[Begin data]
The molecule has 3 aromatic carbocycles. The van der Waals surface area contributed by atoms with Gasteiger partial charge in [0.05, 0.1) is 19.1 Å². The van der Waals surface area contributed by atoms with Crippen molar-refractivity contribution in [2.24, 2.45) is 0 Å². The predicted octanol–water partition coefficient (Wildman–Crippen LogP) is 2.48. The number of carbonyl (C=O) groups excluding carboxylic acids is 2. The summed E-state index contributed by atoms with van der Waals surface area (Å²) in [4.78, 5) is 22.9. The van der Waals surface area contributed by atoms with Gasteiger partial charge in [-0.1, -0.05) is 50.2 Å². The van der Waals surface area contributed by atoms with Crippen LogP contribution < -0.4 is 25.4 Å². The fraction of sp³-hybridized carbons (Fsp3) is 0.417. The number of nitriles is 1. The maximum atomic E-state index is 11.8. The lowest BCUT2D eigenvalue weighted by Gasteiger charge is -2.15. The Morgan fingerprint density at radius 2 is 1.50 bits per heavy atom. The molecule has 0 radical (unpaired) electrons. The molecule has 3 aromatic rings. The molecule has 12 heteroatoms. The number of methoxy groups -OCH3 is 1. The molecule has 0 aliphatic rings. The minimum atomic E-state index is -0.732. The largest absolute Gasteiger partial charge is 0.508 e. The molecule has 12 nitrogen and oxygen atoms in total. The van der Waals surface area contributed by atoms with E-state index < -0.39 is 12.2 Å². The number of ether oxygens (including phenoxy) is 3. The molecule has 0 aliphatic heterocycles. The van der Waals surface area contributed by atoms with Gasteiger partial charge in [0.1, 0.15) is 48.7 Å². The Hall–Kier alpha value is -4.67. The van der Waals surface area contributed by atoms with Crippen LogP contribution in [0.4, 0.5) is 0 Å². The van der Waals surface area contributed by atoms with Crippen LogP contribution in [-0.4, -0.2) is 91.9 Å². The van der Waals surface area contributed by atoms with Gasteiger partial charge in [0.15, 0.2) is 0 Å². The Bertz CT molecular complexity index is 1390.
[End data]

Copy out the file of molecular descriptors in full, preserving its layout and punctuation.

The molecule has 3 aromatic carbocycles. The van der Waals surface area contributed by atoms with Gasteiger partial charge in [0.05, 0.1) is 19.1 Å². The van der Waals surface area contributed by atoms with Crippen molar-refractivity contribution in [2.24, 2.45) is 0 Å². The predicted octanol–water partition coefficient (Wildman–Crippen LogP) is 2.48. The number of carbonyl (C=O) groups excluding carboxylic acids is 2. The summed E-state index contributed by atoms with van der Waals surface area (Å²) in [4.78, 5) is 22.9. The van der Waals surface area contributed by atoms with Gasteiger partial charge in [-0.1, -0.05) is 50.2 Å². The van der Waals surface area contributed by atoms with Crippen LogP contribution < -0.4 is 25.4 Å². The fraction of sp³-hybridized carbons (Fsp3) is 0.417. The number of nitriles is 1. The maximum atomic E-state index is 11.8. The lowest BCUT2D eigenvalue weighted by Gasteiger charge is -2.15. The Morgan fingerprint density at radius 2 is 1.50 bits per heavy atom. The molecule has 0 radical (unpaired) electrons. The molecule has 3 aromatic rings. The molecule has 12 heteroatoms. The number of methoxy groups -OCH3 is 1. The molecule has 0 aliphatic rings. The minimum atomic E-state index is -0.732. The largest absolute Gasteiger partial charge is 0.508 e. The molecule has 12 nitrogen and oxygen atoms in total. The van der Waals surface area contributed by atoms with E-state index < -0.39 is 12.2 Å². The number of ether oxygens (including phenoxy) is 3. The molecule has 0 aliphatic heterocycles. The van der Waals surface area contributed by atoms with Gasteiger partial charge in [0.1, 0.15) is 48.7 Å². The Hall–Kier alpha value is -4.67. The van der Waals surface area contributed by atoms with Crippen LogP contribution in [0.4, 0.5) is 0 Å². The van der Waals surface area contributed by atoms with Crippen LogP contribution in [-0.4, -0.2) is 91.9 Å². The van der Waals surface area contributed by atoms with Gasteiger partial charge in [0.15, 0.2) is 0 Å². The Bertz CT molecular complexity index is 1390.